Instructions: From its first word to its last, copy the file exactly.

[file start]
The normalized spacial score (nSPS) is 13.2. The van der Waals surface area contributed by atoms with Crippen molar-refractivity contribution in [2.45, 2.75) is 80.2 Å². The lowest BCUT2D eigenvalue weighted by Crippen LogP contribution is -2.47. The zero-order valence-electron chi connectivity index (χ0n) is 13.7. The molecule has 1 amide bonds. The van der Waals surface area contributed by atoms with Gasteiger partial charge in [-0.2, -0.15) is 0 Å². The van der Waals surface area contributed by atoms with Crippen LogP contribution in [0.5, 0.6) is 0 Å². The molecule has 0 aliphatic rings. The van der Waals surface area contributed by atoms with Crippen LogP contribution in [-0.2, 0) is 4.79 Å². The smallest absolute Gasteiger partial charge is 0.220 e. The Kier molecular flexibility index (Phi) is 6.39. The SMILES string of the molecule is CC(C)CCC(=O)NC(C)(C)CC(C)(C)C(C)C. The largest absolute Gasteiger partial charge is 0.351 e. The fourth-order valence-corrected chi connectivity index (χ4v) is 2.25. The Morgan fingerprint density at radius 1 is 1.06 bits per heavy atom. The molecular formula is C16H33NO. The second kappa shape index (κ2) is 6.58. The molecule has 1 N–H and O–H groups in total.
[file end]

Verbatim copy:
The normalized spacial score (nSPS) is 13.2. The van der Waals surface area contributed by atoms with Crippen molar-refractivity contribution in [2.45, 2.75) is 80.2 Å². The lowest BCUT2D eigenvalue weighted by Crippen LogP contribution is -2.47. The zero-order valence-electron chi connectivity index (χ0n) is 13.7. The molecule has 1 amide bonds. The van der Waals surface area contributed by atoms with Gasteiger partial charge in [-0.2, -0.15) is 0 Å². The van der Waals surface area contributed by atoms with Crippen LogP contribution in [0.5, 0.6) is 0 Å². The molecule has 0 aliphatic rings. The van der Waals surface area contributed by atoms with Crippen LogP contribution in [-0.2, 0) is 4.79 Å². The smallest absolute Gasteiger partial charge is 0.220 e. The Kier molecular flexibility index (Phi) is 6.39. The SMILES string of the molecule is CC(C)CCC(=O)NC(C)(C)CC(C)(C)C(C)C. The largest absolute Gasteiger partial charge is 0.351 e. The fourth-order valence-corrected chi connectivity index (χ4v) is 2.25. The Morgan fingerprint density at radius 1 is 1.06 bits per heavy atom. The molecular formula is C16H33NO. The second kappa shape index (κ2) is 6.58. The molecule has 1 N–H and O–H groups in total.